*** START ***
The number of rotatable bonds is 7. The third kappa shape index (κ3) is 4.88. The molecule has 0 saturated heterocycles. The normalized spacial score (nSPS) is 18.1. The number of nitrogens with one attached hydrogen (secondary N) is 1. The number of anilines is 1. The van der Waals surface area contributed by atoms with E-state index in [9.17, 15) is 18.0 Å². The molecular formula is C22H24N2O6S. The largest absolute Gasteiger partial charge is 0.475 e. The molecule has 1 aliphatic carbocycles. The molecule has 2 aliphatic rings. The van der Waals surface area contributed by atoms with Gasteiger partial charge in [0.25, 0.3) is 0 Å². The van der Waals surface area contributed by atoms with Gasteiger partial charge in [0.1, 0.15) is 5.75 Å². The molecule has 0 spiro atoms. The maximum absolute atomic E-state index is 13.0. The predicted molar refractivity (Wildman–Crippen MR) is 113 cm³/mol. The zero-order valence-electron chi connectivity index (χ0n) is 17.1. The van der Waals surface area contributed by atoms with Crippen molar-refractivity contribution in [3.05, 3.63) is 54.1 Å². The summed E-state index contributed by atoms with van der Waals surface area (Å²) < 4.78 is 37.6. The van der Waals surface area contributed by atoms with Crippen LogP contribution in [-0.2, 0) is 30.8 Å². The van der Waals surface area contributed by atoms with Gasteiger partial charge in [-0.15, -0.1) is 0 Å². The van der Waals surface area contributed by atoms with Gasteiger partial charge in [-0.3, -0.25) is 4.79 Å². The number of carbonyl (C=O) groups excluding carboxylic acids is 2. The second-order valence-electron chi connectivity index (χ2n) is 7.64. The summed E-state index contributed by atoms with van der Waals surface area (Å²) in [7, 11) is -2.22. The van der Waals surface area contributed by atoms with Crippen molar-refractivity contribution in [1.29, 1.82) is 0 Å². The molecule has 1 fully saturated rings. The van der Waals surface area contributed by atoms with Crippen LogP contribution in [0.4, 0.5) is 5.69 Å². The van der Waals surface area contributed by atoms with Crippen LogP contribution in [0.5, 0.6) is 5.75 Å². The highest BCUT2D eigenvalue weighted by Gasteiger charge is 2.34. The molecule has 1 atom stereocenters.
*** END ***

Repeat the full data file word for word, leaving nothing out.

The number of rotatable bonds is 7. The third kappa shape index (κ3) is 4.88. The molecule has 0 saturated heterocycles. The normalized spacial score (nSPS) is 18.1. The number of nitrogens with one attached hydrogen (secondary N) is 1. The number of anilines is 1. The van der Waals surface area contributed by atoms with E-state index in [9.17, 15) is 18.0 Å². The molecular formula is C22H24N2O6S. The largest absolute Gasteiger partial charge is 0.475 e. The molecule has 1 aliphatic carbocycles. The molecule has 2 aliphatic rings. The van der Waals surface area contributed by atoms with Gasteiger partial charge in [0.25, 0.3) is 0 Å². The van der Waals surface area contributed by atoms with Gasteiger partial charge in [0.1, 0.15) is 5.75 Å². The molecule has 0 spiro atoms. The maximum absolute atomic E-state index is 13.0. The predicted molar refractivity (Wildman–Crippen MR) is 113 cm³/mol. The zero-order valence-electron chi connectivity index (χ0n) is 17.1. The van der Waals surface area contributed by atoms with Crippen molar-refractivity contribution in [3.05, 3.63) is 54.1 Å². The summed E-state index contributed by atoms with van der Waals surface area (Å²) < 4.78 is 37.6. The van der Waals surface area contributed by atoms with Crippen LogP contribution in [-0.2, 0) is 30.8 Å². The van der Waals surface area contributed by atoms with Gasteiger partial charge in [-0.15, -0.1) is 0 Å². The van der Waals surface area contributed by atoms with Gasteiger partial charge in [-0.3, -0.25) is 4.79 Å². The number of carbonyl (C=O) groups excluding carboxylic acids is 2. The second-order valence-electron chi connectivity index (χ2n) is 7.64. The summed E-state index contributed by atoms with van der Waals surface area (Å²) in [7, 11) is -2.22. The van der Waals surface area contributed by atoms with Crippen molar-refractivity contribution in [1.29, 1.82) is 0 Å². The molecule has 1 fully saturated rings. The van der Waals surface area contributed by atoms with Crippen LogP contribution in [0.4, 0.5) is 5.69 Å². The van der Waals surface area contributed by atoms with Crippen LogP contribution in [0.5, 0.6) is 5.75 Å². The highest BCUT2D eigenvalue weighted by Gasteiger charge is 2.34. The molecule has 1 atom stereocenters.